If you don't want to cook it, go to Old Dhaka or try Star Kebab. In the winter, most of the food shops open early and they all pretty much serve the dish. Have it in your car, take a takeaway or better yet, find someone who lives there. Nehari goes perfectly with some naan roti. After serving, lemon squeezed judiciously makes it taste even better. And you can feel slightly at ease knowing the vitamin C in the lemon is somehow offsetting the juicy cholesterol of the red meat. Somehow.
By E R Ronny
CHECK IT OUT
Rang's World Cup Cricket arrangement
Bangladesh is one of the co-hosts of the ICC Cricket World Cup 2011 and the whole nation is abuzz with excitement and anticipation. This adrenaline rush has also seeped into various fashion houses across the country, such as the celebrated boutique Rang. Rang has introduced special T-shirts for cricket fans with the logo of the World Cup. Different aspects of cricket have been screen printed on kurtas and the Bangladeshi flag is also featured on t-shirts. Prices range from Tk.500 to Tk.5000.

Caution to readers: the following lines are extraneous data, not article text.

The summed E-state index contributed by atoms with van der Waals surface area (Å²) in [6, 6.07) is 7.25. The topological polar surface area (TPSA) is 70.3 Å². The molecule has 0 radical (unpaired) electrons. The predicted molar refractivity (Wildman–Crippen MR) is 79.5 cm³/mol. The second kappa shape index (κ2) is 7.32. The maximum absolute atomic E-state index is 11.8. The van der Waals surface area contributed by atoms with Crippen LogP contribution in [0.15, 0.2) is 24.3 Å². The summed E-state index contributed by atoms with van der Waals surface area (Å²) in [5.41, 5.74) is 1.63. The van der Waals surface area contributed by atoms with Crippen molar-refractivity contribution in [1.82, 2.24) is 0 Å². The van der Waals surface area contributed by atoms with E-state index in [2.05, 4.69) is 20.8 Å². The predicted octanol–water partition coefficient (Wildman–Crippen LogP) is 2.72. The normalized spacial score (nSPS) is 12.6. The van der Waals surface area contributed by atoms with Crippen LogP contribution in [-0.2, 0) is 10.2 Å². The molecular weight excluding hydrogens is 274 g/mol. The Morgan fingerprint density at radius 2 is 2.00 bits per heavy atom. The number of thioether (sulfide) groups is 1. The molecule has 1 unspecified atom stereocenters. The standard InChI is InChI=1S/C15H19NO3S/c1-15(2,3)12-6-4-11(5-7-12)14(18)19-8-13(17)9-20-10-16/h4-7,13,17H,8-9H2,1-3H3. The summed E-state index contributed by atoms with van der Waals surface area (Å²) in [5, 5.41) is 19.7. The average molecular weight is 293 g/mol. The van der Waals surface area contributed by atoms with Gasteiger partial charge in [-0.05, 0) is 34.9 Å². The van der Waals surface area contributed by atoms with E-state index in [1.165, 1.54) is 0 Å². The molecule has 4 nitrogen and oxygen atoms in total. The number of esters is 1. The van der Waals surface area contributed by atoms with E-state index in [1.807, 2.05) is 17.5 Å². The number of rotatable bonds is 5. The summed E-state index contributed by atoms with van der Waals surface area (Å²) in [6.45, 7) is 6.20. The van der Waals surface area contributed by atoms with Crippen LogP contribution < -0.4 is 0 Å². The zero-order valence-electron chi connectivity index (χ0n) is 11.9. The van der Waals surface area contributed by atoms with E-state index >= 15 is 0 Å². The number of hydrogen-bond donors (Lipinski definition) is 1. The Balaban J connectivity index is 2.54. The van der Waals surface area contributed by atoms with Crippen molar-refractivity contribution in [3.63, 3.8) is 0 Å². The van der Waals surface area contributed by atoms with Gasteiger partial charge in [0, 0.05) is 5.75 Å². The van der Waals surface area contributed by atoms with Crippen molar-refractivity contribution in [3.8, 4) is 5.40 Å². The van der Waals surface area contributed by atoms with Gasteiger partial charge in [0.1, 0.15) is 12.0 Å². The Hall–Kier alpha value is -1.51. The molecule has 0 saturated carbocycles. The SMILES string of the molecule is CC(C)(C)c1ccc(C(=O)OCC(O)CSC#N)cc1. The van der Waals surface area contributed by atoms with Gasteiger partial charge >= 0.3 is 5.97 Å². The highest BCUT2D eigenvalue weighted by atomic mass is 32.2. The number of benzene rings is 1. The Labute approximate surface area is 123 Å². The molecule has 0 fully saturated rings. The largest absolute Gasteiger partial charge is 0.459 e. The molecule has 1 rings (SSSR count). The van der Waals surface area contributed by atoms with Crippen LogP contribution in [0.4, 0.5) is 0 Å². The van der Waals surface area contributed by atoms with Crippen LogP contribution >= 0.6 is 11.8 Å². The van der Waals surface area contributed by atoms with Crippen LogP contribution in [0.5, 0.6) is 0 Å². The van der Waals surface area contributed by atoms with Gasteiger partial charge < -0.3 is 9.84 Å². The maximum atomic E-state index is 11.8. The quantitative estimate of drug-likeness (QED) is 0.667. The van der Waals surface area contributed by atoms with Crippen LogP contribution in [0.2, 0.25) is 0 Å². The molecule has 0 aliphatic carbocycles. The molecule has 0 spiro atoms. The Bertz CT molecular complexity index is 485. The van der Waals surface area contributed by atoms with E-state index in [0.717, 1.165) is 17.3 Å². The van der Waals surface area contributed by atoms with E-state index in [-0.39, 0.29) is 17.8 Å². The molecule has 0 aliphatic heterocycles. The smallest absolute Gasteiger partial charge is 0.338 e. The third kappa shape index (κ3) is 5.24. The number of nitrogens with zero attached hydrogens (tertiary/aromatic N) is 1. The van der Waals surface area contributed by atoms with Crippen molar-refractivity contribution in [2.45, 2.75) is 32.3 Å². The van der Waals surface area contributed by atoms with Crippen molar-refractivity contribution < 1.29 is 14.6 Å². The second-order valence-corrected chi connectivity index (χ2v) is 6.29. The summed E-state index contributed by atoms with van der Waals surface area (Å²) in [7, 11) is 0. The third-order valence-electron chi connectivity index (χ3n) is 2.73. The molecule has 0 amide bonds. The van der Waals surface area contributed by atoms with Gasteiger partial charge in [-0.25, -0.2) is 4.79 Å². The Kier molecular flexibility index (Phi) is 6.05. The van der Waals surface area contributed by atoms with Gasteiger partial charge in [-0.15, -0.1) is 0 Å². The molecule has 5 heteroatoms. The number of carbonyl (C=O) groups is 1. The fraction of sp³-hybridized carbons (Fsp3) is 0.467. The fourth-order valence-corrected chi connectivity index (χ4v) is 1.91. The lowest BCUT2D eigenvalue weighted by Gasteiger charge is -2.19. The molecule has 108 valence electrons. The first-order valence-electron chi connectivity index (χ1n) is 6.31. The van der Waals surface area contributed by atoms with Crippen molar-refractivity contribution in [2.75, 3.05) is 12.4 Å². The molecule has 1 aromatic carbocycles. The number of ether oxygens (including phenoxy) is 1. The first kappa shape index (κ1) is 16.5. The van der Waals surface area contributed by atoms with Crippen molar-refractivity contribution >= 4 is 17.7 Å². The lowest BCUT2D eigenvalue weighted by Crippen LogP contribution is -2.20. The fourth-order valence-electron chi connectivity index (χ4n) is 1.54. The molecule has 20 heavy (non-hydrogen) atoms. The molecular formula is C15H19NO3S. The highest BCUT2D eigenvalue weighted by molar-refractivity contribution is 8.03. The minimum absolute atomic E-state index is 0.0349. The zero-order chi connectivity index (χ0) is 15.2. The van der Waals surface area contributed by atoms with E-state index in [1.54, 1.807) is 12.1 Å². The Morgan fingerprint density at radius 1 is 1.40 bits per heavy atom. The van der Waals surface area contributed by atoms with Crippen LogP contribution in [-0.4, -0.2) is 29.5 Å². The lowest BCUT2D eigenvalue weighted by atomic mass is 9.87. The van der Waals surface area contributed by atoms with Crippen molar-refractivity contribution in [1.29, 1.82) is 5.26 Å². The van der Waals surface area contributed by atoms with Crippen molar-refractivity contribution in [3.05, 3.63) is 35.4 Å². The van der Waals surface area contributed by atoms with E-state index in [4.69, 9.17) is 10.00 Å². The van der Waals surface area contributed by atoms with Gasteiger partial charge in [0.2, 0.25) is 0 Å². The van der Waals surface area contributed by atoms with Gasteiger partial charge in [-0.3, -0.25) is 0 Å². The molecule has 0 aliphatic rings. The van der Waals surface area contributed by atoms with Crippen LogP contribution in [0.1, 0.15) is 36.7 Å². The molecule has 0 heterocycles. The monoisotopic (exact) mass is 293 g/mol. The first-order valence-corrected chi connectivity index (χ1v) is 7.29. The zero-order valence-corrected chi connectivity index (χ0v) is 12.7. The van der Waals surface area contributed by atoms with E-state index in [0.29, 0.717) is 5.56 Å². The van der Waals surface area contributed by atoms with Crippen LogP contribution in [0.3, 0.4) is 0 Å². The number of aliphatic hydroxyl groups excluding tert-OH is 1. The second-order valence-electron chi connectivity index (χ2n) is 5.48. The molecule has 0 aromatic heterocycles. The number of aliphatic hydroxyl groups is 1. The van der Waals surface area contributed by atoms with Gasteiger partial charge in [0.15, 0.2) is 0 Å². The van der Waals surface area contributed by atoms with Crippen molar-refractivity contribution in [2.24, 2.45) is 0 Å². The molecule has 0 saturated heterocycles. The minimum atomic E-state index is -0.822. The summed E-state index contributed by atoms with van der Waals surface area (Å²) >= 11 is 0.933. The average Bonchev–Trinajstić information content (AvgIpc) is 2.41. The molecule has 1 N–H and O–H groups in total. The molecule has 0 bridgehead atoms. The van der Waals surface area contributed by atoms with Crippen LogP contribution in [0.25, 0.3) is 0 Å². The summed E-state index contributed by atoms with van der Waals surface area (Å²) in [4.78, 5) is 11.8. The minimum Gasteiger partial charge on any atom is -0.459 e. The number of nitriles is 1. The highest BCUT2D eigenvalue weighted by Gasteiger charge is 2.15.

Chakka-Char Board Cricket Carnival
Large number of students from 40 different schools of Dhaka division gathered at Rabindra Sorobor premises on 11 February to take part in the Chakka-Char Board Cricket Tournament arranged by Kenton Edutainment vying.
Ten separate tables with live size chakka char cricket boards were set to run the matches suitably. Twenty candidates were selected to compete for the second round which will be held at six divisional cities of Bangladesh. The champion will win return tickets to Hong Kong Disneyland along with his/her parents that includes three day hotel accommodation and tickets to enjoy all the features of Disneyland. There will be souvenirs and gifts for all who will compete at the following rounds.